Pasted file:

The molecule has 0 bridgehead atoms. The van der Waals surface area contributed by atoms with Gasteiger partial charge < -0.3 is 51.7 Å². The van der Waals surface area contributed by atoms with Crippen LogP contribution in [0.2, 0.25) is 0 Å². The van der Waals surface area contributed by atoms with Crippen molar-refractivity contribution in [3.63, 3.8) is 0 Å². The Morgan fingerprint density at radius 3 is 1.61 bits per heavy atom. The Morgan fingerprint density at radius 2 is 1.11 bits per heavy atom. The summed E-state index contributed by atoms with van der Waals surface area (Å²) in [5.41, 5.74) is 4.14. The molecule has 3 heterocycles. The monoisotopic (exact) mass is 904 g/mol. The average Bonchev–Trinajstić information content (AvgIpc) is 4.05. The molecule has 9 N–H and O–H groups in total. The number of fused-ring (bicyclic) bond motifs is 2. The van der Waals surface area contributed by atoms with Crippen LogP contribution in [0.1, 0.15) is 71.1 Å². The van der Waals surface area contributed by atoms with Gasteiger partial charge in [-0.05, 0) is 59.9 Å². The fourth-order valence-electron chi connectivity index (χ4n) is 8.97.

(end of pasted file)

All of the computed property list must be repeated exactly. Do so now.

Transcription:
The molecule has 0 bridgehead atoms. The van der Waals surface area contributed by atoms with Gasteiger partial charge < -0.3 is 51.7 Å². The van der Waals surface area contributed by atoms with Crippen LogP contribution in [0.2, 0.25) is 0 Å². The van der Waals surface area contributed by atoms with Crippen molar-refractivity contribution in [3.63, 3.8) is 0 Å². The Morgan fingerprint density at radius 3 is 1.61 bits per heavy atom. The Morgan fingerprint density at radius 2 is 1.11 bits per heavy atom. The summed E-state index contributed by atoms with van der Waals surface area (Å²) in [5.41, 5.74) is 4.14. The molecule has 3 heterocycles. The monoisotopic (exact) mass is 904 g/mol. The average Bonchev–Trinajstić information content (AvgIpc) is 4.05. The molecule has 9 N–H and O–H groups in total. The number of fused-ring (bicyclic) bond motifs is 2. The van der Waals surface area contributed by atoms with Crippen LogP contribution in [0.1, 0.15) is 71.1 Å². The van der Waals surface area contributed by atoms with Gasteiger partial charge in [-0.05, 0) is 59.9 Å². The fourth-order valence-electron chi connectivity index (χ4n) is 8.97.